All stove installations need to conform to Document J Building Regulations and also the manufacturer's own installation instructions. If the two class then the most rigorous course of action is to be followed.
There are many regulations that need to be followed and here are just a few of the most obvious. This is not a complete list, please refer to Doc J for all regulations.
Distance to Combustibles
a) Every make and model of stove has its own minimum distance to combustibles (e.g. wooden beams & surrounds etc). There will be a figure for rear, side and top of stove and all could be different. They will often be greater than you think.
My own stove has the following requirements and as you can see they are quite large figures.
Rear of stove to combustible 850mm
Side of stove to combustible 550mm
Top of stove to combustible 400mm
Here is my own stove and how it was installed to conform. You can see that the oak beam is well above the stove (it is actually 500mm above). To the sides and rear I have high temperature (1000 °C) decorative fireboard. These are even fixed with 1000 °C adhesive! And they look great. No peeling & cracking plaster after a few months.
b) The flue pipe coming out of the stove has its own minimum distance to combustibles taken straight from Document J. Any combustible must be a distance greater than three times the diameter of the flue pipe. Flue pipes are often 6 inch diameter so any combustible must be over 18 inches away. That is an awful long way away.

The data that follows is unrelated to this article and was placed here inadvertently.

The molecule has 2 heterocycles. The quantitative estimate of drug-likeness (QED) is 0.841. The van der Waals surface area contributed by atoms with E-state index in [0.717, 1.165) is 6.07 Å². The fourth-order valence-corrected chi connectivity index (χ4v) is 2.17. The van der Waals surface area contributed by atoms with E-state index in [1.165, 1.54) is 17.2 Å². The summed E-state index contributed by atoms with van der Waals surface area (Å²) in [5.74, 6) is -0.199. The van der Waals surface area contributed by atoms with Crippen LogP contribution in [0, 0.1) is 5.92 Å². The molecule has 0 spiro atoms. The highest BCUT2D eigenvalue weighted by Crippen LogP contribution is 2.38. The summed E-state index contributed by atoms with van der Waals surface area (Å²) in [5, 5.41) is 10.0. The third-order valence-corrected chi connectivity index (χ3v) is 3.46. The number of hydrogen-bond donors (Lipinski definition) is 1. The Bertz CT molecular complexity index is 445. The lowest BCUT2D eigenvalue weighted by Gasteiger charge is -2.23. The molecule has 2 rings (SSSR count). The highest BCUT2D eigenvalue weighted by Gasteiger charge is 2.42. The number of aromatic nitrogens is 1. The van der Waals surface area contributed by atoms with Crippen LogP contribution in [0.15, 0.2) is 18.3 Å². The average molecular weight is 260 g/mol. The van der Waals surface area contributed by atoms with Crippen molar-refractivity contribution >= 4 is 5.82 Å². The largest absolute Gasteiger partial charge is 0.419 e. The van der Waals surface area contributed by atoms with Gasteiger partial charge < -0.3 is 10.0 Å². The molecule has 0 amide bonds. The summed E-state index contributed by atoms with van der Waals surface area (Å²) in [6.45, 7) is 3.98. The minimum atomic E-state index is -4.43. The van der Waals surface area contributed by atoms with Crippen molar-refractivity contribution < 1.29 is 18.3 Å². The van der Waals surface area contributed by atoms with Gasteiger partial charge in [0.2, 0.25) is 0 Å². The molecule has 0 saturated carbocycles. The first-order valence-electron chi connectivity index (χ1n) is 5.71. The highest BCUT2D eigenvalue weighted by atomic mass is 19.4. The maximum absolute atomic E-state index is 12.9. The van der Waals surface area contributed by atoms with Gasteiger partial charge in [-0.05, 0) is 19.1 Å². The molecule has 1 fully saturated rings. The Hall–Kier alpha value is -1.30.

Here is a 6 inch flue pipe only two inches from a wooden surround. The wood was showing signs of scorching. The stove was re-installed with a stone lintel so no problem with combustibles.
If the combustible is protected by fireboard then the minimum distance reduces to 1.5 times the diameter. The fireboard must not be directly fixed to the combustible but must be installed to leave a 12mm gap for airflow.
This regulation from Document J is often misunderstood and often misquoted.
All stoves above 5kw must have a permanent ventilation to the outside.
Stoves 5kw and below MAY also need a permanent ventilation to the outside depending on the air permeability of the room. So, a small room that is airtight with very good glazing will need a ventilation installing. This may seem to be going against all you have tried to achieve but these are the rules and must be adhered to.
If your house was built after 2008 then permanent ventilation will be required regardless of size of stove.